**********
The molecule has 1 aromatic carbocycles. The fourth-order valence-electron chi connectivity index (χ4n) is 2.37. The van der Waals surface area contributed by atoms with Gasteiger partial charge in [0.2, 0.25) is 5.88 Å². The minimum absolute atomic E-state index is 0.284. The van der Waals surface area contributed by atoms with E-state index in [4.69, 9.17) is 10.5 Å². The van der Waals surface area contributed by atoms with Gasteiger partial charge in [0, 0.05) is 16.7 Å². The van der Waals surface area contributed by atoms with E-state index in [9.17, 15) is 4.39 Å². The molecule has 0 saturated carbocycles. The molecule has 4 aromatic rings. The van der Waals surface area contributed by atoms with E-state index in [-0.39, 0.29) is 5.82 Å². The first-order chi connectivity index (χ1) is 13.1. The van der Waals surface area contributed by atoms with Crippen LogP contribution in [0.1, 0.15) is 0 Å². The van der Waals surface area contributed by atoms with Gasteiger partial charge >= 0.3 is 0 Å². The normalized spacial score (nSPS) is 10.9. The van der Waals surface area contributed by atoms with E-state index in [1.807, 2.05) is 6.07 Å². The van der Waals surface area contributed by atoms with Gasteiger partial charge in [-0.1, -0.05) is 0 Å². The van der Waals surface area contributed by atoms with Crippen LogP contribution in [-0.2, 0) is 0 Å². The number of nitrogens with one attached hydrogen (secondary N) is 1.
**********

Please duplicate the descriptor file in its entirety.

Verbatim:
The molecule has 1 aromatic carbocycles. The fourth-order valence-electron chi connectivity index (χ4n) is 2.37. The van der Waals surface area contributed by atoms with Gasteiger partial charge in [0.2, 0.25) is 5.88 Å². The minimum absolute atomic E-state index is 0.284. The van der Waals surface area contributed by atoms with E-state index in [4.69, 9.17) is 10.5 Å². The van der Waals surface area contributed by atoms with Gasteiger partial charge in [0, 0.05) is 16.7 Å². The van der Waals surface area contributed by atoms with E-state index in [9.17, 15) is 4.39 Å². The molecule has 0 saturated carbocycles. The molecule has 4 aromatic rings. The van der Waals surface area contributed by atoms with E-state index in [-0.39, 0.29) is 5.82 Å². The first-order chi connectivity index (χ1) is 13.1. The van der Waals surface area contributed by atoms with Crippen LogP contribution in [0.1, 0.15) is 0 Å². The van der Waals surface area contributed by atoms with Gasteiger partial charge >= 0.3 is 0 Å². The normalized spacial score (nSPS) is 10.9. The van der Waals surface area contributed by atoms with E-state index in [1.807, 2.05) is 6.07 Å². The van der Waals surface area contributed by atoms with Gasteiger partial charge in [-0.1, -0.05) is 0 Å². The van der Waals surface area contributed by atoms with Crippen LogP contribution in [-0.2, 0) is 0 Å². The number of nitrogens with one attached hydrogen (secondary N) is 1.